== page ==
For my part, I really enjoy, and always look forward to, heading out for a solo hike or canoe trip. It's a wonderful experience that I'd recommend to anybody. After having gone for days without hearing a human voice, the voices of wind, the forest, the shorelines and their inhabitants all become clearer. But like most things, it might be best to start small. Eventually you'll want to take the plunge and once you have, the world's yours to explore. For me it started as because I couldn't always find a paddling partner, but it soon became a conscious choice.
My first solo trip was also my most memorable. I had left work late on a Friday afternoon and by the time I had driven up to Algonquin park and canoed in, partially in one of those pitch black, moonless nights, I reached my campsite well after dark. I was exhausted, so I quickly set up camp, had a sandwich and cold drink, hung my food and turned in for the night. Not a word or sound, and no fire. In the middle of the night, I awoke to the sound of sniffing through the fabric beside my head. As I lay listening, all the while my heart pounding, I heard what surely sounded like one of Algonquin's wolf packs coming down one by one to the small landing beside my canoe to drink from the lake as one of them stood guard a few feet from my head!!! For five minutes I could hear the familiar patter of paws, soft growls and yelps and that I associate with dogs I've known. When it was over, I felt great, excited, honored. Thinking back on it now, I guess that was the moment for me when my own Bogeyman finally died. A visit by wolves in the dark had turned from a nightmare into one of the most wonderful, life-changing events of my life.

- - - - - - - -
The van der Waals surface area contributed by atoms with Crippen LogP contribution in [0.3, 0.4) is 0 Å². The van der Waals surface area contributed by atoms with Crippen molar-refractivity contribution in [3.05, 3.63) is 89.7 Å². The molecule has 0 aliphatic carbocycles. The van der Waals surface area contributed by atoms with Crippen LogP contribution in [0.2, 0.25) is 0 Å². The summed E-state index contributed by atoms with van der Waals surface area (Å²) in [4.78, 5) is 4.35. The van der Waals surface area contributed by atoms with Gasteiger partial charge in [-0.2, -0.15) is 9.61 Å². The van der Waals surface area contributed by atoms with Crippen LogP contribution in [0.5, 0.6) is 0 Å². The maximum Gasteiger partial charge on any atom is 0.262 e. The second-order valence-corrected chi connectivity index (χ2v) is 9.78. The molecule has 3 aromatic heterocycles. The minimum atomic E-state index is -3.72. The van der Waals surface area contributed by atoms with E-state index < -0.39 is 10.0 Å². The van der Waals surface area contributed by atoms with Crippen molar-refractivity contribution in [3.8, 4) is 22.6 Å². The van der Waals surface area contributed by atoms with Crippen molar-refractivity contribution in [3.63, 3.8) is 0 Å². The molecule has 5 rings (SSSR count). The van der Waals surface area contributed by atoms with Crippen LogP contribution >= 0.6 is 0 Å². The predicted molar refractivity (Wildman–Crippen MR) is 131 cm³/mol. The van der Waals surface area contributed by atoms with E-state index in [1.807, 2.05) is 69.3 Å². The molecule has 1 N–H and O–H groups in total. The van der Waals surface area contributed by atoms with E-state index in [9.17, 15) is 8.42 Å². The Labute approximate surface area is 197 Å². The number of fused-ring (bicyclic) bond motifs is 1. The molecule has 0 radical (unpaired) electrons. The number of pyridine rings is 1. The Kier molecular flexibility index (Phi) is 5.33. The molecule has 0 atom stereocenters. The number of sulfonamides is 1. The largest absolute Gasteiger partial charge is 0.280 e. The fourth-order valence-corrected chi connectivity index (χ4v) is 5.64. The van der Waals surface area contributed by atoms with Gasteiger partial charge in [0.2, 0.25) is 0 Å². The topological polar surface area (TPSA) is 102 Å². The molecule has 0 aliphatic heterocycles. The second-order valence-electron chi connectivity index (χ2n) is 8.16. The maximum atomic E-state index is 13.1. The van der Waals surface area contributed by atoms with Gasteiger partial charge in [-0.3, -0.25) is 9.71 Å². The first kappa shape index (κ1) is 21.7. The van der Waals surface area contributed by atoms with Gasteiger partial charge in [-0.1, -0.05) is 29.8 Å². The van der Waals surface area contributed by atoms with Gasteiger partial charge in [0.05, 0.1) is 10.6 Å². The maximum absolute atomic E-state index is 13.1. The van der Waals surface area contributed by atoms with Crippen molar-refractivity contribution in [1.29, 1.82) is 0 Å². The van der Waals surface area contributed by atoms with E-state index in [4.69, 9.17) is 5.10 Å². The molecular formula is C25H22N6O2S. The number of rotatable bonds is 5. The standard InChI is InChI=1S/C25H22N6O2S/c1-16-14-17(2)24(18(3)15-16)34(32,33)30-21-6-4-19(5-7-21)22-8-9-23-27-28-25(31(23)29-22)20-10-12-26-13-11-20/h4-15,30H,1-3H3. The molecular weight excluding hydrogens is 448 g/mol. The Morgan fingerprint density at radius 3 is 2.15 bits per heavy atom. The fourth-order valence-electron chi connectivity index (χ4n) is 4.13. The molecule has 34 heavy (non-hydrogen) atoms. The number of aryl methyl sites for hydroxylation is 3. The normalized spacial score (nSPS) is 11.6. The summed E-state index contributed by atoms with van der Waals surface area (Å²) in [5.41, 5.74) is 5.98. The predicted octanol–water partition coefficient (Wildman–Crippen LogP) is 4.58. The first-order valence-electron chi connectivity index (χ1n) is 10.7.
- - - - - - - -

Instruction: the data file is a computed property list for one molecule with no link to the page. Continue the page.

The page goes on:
That's not to say that you shouldn’t take every precaution to avoid encounters with the four legged problems, keep a clean site and properly store/hang you food. One tactic I used when I first started soloing was to drag some small downed trees, usually bushy pines, and lay them in a simple square around my tent. I'm a light sleeper, and the idea was that any large critter trying to get into the tent would make noise moving the trees and at least I'd have a few seconds to make some noise and get prepared. It wasn't much but it gave me piece of mind.
I have NEVER given any thought to the two legged types while camping here in Ontario. Well, except for the time I watched the Blair Witch Project the night before a solo trip.. Bad move. As I've mentioned before I don't carry a sidearm. For better or worse, as a Canadian the carrying of firearms is not really an option, particularly in the National or Provincial Parks I'd be traveling through. Personally, I like it that way. 'Nuff said on that. I can only imagine that for the two legged types, stealth camping and avoiding high traffic areas would be the best tactic.
There's a scene in the 1999 movie "The 13th Warrior" where of our intrepid band of Vikings are preparing for a terrifying nighttime attack by lying down in the chief's longhouse to get some rest.
Antonio Banderas' character asks in disbelief "How can you sleep at a time like this?"
To which he receives the tired reply "The old father rolled the skein of your life a long time ago. Go and hide in a hole if you wish, but you won't live one instant longer. Your fate is fixed. Fear profits man nothing."
Whenever I get a little nervous at night I think back to this quote, shrug my shoulders and try to go back to sleep.